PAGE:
Fences can cause problems. Ie, if you pay a portion and a tree falls on it who fixes it? 
  Make certain it's on his side of the property line, with the good side facing you! 

Esteemed Contributor
Posts: 6,944
Registered: ‎03-19-2016

Re: Neighborly requirement??

What people have described is called Adverse possession, meaning that if his fence is over your property line it can be his. In some areas there is time involved.

 My neighbor and I HAD been friends for over 40 years. I cared for her pets when they were away. I helped her when she was ill. We traveled together.
 She had her lot surveyed and built a cheap split rail fence just on her side. Then she put wire on my side. When they were doing a terrible job I asked her to look at it and she said she had to go to the post office. I told her that I can put up a taller privacy fence next to it. She sad "okay".

  There was a path between our lots through the woods. We used It rather than go to the street. She left her fence with an opening to the path. 
 When I built my fence I closed the entrance to the path because if my lot was sold it could be a perceived easement.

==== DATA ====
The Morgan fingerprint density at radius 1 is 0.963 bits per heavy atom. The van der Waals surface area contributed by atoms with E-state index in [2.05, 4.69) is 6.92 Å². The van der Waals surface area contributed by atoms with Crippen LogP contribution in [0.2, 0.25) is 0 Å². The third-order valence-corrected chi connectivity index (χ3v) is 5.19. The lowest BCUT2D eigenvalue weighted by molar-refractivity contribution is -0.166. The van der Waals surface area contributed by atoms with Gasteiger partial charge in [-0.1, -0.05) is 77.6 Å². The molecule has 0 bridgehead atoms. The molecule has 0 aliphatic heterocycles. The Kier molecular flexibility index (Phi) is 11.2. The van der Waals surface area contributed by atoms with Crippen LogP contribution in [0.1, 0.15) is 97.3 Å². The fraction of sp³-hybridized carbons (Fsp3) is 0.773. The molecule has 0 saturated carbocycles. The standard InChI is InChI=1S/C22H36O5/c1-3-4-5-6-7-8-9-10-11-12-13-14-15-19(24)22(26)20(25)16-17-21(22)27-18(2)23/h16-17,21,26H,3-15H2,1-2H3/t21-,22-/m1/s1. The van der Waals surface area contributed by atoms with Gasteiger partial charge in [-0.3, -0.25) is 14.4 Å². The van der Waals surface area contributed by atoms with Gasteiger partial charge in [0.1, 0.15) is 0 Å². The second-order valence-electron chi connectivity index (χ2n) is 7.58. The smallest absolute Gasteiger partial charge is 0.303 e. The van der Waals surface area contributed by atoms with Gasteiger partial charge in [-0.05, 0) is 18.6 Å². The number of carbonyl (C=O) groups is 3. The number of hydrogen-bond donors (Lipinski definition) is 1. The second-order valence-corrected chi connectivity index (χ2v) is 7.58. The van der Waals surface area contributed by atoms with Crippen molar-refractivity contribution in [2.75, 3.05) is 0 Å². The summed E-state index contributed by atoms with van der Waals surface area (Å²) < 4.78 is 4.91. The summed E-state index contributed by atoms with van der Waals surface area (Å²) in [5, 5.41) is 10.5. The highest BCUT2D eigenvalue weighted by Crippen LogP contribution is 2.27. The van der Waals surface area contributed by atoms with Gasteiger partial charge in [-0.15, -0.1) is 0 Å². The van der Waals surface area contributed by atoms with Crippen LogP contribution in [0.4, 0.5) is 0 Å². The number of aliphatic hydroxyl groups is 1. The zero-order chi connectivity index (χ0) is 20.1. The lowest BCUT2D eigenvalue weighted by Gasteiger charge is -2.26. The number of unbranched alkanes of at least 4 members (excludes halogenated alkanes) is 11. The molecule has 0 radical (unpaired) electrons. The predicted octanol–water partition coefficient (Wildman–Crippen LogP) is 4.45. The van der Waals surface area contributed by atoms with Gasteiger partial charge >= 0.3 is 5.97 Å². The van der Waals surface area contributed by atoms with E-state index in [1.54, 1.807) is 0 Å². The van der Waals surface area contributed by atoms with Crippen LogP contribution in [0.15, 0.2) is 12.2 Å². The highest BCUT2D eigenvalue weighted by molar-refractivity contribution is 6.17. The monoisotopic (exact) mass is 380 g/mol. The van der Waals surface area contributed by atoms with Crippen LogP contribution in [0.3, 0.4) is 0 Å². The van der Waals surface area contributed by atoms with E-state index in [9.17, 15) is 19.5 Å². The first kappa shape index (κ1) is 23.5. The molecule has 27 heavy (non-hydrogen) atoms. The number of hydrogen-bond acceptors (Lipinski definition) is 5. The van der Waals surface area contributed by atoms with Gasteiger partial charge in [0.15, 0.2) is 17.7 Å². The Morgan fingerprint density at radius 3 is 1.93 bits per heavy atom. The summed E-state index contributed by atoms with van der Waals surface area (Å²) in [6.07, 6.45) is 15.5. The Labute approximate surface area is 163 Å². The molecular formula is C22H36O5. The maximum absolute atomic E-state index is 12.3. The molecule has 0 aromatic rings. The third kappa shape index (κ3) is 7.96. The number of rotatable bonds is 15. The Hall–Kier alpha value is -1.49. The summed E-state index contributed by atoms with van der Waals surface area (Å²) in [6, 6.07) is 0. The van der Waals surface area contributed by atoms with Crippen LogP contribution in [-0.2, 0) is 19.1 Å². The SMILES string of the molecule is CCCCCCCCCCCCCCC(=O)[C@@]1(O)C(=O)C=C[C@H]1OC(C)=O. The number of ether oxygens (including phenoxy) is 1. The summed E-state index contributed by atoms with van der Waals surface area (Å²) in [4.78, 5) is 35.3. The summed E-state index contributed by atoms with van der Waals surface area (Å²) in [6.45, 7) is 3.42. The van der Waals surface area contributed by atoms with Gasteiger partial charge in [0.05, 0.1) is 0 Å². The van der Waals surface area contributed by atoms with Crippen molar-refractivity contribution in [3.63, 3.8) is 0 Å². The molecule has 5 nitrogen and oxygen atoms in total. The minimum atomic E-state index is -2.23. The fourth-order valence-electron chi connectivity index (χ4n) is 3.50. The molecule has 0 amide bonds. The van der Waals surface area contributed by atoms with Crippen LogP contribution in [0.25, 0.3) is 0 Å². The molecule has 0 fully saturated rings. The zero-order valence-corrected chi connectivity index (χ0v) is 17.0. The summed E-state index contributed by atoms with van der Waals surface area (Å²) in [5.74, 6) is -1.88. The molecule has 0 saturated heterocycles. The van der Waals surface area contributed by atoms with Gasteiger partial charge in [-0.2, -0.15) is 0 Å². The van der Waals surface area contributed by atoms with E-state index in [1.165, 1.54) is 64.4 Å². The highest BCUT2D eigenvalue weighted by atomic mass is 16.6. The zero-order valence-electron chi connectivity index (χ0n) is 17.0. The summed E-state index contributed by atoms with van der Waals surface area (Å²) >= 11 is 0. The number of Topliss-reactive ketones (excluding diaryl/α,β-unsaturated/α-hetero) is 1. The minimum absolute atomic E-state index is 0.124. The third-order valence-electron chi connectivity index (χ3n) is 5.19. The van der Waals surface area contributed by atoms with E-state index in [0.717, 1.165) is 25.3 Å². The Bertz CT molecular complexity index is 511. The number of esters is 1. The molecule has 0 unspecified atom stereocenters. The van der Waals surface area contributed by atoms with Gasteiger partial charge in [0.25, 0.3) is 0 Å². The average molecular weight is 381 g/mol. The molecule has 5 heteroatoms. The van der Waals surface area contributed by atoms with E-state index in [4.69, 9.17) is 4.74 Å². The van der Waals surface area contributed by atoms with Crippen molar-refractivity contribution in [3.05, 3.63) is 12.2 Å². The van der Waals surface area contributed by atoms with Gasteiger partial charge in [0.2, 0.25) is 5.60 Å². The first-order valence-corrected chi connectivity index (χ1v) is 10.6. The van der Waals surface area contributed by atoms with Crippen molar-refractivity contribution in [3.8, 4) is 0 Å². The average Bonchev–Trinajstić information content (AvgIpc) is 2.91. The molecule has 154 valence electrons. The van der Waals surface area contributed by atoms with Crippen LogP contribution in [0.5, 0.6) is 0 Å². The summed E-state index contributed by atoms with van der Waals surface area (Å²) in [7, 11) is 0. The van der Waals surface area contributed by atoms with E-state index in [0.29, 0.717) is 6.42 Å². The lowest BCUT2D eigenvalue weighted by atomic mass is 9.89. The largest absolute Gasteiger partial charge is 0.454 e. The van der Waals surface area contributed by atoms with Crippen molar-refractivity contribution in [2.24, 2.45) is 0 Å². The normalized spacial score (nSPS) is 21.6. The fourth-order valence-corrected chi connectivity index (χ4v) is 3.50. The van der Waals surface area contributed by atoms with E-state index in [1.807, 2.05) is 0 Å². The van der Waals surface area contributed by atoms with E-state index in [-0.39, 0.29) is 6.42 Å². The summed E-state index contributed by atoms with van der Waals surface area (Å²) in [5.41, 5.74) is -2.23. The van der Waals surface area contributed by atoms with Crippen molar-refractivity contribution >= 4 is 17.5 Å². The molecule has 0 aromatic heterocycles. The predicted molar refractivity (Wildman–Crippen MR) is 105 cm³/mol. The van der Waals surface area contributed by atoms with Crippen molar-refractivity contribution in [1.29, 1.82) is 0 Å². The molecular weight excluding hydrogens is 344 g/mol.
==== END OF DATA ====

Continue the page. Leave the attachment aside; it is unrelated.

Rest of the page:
I had permission from the county (after sending photos) to build my fence with the good side facing mine. 
  We only speak now in case of emergencies. 

 

Esteemed Contributor
Posts: 6,735
Registered: ‎03-10-2010

Re: Neighborly requirement??

[ Edited ]


@1Snickers wrote:

@shy bobcat   I used to do paralegal title examinations for several law firms. 
 Many of the comments here are correct. The fence is your neighbors. It is his decision and It's his responsibility. You shouldn't offer to pay!
 Fences can cause problems. Ie, if you pay a portion and a tree falls on it who fixes it? 
  Make certain it's on his side of the property line, with the good side facing you! 


@1Snickers 

This is not the law where I live. If he pays and it’s on his property, the good side of the fence faces him

"Breathe in, breathe out, move on." Jimmy Buffett
Esteemed Contributor
Posts: 7,954
Registered: ‎05-08-2010

Re: Neighborly requirement??


@proudlyfromNJ wrote:

@KingstonsMom wrote:

@proudlyfromNJ 

 

I can appreciate that, but we don't have such ordinances here and that's not how it is usually done.

 

 

 

 


@KingstonsMom  Oh yes, I know every place has different ordinances. Just wanted to say the way they do it around here. I didn’t realize that it is unusual.


@IG and @proudlyfromNJ   I wasn't trying to suggest in my post that it is done this way everywhere either.  I just wanted to say that it has always been done this way where I own a home up north.  If it wasn't an ordinance, I would most likely put the nicer side in my range of vision.

Fear not Brothers and Sisters! I have read THE BOOK..........we win!!!